On Mirrors, Teachers, Expanders

Amitha Kalaichandran
7 min readAug 11, 2023
Shiva Performing the Dance of Bliss while Vishnu and Brahma Provide Musical Accompaniment (or…a depiction of mirrors/teachers/expanders!)
Original public domain image from
Los Angeles County Museum of Art

I don’t often (or ever!) write about spiritual elements of health and healing (not to mention ideas with no references or ‘reporting’ per se!) but one concept resonated with me recently, after someone sent me a viral Tiktok video (!). The second point made — about mirrors/teachers/expanders seems relevant for life on and off social media, as well as workplaces/companies because they are comprised of *people.* It’s a helpful framework to ‘reframe’ interactions with a growth mindset as well, and understand it all as a ‘dance’ we consciously participate in (or decide not to). However there aren’t any clear definitions, so this is my attempt here, as it seems to have resonated with close friends and loved ones, so it might be of interest to readers here.

Of note, random passer-bys etc aren’t ‘relationships’ by definition, so those don’t really count in terms of our personal evolution unless there’s some kind of conflict or interaction that triggers us in some way to engage (it’s also a reminder that engaging ‘creates’ an energetic bond, which means energy, time, etc — why the most compassionate/conscious thing is not to engage).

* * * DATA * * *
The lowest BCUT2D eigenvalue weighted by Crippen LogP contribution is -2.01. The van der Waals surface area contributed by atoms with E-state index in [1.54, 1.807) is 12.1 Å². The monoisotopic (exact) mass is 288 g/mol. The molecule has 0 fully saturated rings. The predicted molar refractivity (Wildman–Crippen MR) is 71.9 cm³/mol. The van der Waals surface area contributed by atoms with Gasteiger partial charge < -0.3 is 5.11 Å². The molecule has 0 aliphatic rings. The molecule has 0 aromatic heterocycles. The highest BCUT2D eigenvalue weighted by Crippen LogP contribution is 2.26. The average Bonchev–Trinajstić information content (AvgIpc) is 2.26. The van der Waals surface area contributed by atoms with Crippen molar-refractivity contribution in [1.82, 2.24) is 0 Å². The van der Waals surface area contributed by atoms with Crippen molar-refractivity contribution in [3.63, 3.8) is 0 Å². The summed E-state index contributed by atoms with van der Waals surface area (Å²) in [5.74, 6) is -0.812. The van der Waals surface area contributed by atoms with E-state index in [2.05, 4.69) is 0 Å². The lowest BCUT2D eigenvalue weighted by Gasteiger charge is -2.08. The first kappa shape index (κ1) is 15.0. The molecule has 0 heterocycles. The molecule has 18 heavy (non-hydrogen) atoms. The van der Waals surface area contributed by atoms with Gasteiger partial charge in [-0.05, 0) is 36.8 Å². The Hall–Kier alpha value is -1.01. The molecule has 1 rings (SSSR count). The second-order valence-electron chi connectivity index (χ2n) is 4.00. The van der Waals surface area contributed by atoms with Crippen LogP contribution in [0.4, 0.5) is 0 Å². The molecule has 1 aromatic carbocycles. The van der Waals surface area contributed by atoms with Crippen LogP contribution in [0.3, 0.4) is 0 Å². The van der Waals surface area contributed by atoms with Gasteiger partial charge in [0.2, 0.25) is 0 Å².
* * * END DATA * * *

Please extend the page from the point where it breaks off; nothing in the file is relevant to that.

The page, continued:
Alright here we go. Relationships (friendships, family, partners, co-workers) fall into three categories:

1)Mirrors, 2)Teachers 3)Expanders

1)Mirrors

People that mirror parts of us we prefer not to confront. These deal with core wounds from childhood or early adulthood. Things like: needing to be perfect and moral (in order to be worthy/loved/feel secure and grounded and not anxious or abandoned), needing to please everyone and ‘be nice’ (in order to be worthy/loved etc), needing to fight/push for things (in order to secure resources/help/survive etc — this leads to envy and scarcity mindset)

(a) mirrors can have ‘good intentions’ for us (“expansive” or “helpful” mirrors)

…even if they bring up core wounds (unintentionally), the relationship helps us heal those wounds namely because the ‘mirror’ (other person) has the intention of kindness, compassion, patience, love etc (in other words: good intentions). This intention has nothing to do with us, but everything to do with how ‘healed and self-aware’ they are of their own triggers.

--

--

Amitha Kalaichandran

A physician, epidemiologist, medical journalist, and health tech consultant with an interest in the intersection of integrative medicine and innovation.